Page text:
As readers we want to share our love of reading, learning and critical thinking. Some even make a career of it. But what if your job leaves you feeling like you’re trapped in a dystopia? Author Hannah Glickstein explains how she took her negative experience of teaching and used it to fire her fiction in Eyeball Computer.
Why decide to write a dystopia as my first novel? Why venture into a genre overshadowed by giants like Margaret Atwood, Yevgeny Zamyatin, Ray Bradbury and Orwell? I couldn’t help it. My impetus was less a decision, more involuntary outrage.
Dystopia is a necessary genre, like protest song. Dystopia is a reaction to living in society: a response to walking down the street in the shadow of the dictator; noticing that it is no longer possible to disappear; understanding that you can no longer say out loud what is in your mind; realising that the thoughts in your own mind are dictated by what you are allowed to say.
I worked for eight years as an English teacher in various secondary schools and sixth form colleges, both state and independent. A school is a little society, controlled by managers who are beholden to their source of funding. In state schools, I felt the power of the state in each lesson plan driven by assessment, in every frenzied week spent scouring data and polishing exercise books in preparation for Ofsted.
I had to quit because I no longer felt it was possible to communicate with my students, unless it had something to do with passing a test. Tests provide figures for the Government and measure what a student has learnt, to a certain degree. But English assessments certainly do not measure whether a young person can think for themselves, or whether they enjoy reading.
When I was a younger teacher, I was so enthusiastic about introducing students to the thoughts and stories of great writers. As Ray Bradbury has said, “any book smells of dust, the dust of time, Egyptian dust…the dust of all the parts of the world that blew in the wind.” Books are a portal to other minds, other worlds and to thought. But books were not the point of my job at all; assessment was what counted. The most conscientious A-level and GCSE students are not content to read and reflect on Macbeth, to struggle in their own minds with the complexity of his character, because they know that struggling to express their natural response won’t meet assessment objectives. Students ask for copious notes and explanations, because they know the teacher’s notes will tell them what the assessment objectives require and will thus steer them towards an ‘A’. They are right. But that is not teaching.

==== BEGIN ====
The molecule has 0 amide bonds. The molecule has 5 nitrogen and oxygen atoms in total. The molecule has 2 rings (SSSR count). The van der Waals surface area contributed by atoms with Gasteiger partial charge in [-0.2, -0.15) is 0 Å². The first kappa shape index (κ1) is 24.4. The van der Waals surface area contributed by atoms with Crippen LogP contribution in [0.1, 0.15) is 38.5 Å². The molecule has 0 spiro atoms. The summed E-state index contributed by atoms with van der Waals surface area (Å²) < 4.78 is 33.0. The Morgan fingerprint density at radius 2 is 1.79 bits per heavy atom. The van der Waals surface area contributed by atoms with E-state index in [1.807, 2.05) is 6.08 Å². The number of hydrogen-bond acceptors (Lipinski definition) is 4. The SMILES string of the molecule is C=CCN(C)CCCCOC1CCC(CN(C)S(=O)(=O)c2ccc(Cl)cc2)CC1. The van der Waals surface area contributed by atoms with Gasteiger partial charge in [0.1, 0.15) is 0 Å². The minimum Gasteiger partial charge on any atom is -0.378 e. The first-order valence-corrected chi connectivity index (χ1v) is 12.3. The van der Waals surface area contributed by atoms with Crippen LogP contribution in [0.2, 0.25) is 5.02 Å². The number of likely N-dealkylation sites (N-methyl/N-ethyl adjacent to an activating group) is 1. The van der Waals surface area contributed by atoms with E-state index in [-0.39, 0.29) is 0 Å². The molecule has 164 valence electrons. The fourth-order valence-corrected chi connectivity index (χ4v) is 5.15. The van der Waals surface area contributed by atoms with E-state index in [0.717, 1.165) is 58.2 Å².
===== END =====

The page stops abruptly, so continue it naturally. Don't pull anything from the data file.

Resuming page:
A friend of mine, who moderates exam papers for one of the boards, told me that he brought to the attention of the examiner how one school had clearly given an essay pattern to students and a selection of things they might say – all the students from that school wrote very similar essays and scored highly. The examiner suggested my friend highlight this in his report, but did not seem deeply troubled. That is how the system works.
Teaching has helped me to imagine my characters: the bosses use the evasive language of managers – managers who could kill you. Of course, no head of English is required to execute errant members of staff with a fondness for Dead Poet’s Society, or reading the whole poem with a class in secret when only an extract is required. But, the type of personality who becomes head of English is always, in my experience, the type of personality who accepts orders from above instead of thinking for themselves: who prefers efficiency to reading. In one job of mine, English teachers were told by our head of department in the run up to Ofsted that we should all, ideally, be ‘delivering the same content’ in the same order. In that school I felt like an automatic supermarket till, not a human.
My heroines have the frustrated powerlessness of children caught in a system. Though, of course, children grow up to perpetuate the system, because that is what they have been taught to do.
Eyeball Computer describes one alienated woman’s search for her own humanity within an oppressive society facing extinction. Our protagonist is rattled by her love for an eccentric older man; unconventional behaviour then causes her to lose her job. Alone and away from the city, she meets — and cares for — a child refugee. Her relationship with this little girl eventually causes her to lose all faith in the bosses she once revered.
Hannah Glickstein was an English teacher for nine years working in a wide variety of
contexts, including an inner-city sixth form, rural academy and independent boarding school.
Teaching allowed her to observe people closely, read and – occasionally – share great books with teenagers. Deep frustration with limitations imposed by constant assessment and the will of Ofsted eventually forced her to resign. Alongside studying and teaching she always wrote.
She has self-published graphic short stories about a skeleton named Skinny Bill; written
articles for The Camden New Journal and Catholic Herald; been shortlisted in competitions – Young Poet of the Year 2001 and the Fish Poetry Contest 2016. Since leaving teaching, she has written about the problems she noticed in education for Huffington Post, The Round and The Spectator. Eyeball Computer is her first novel and she is working on a second.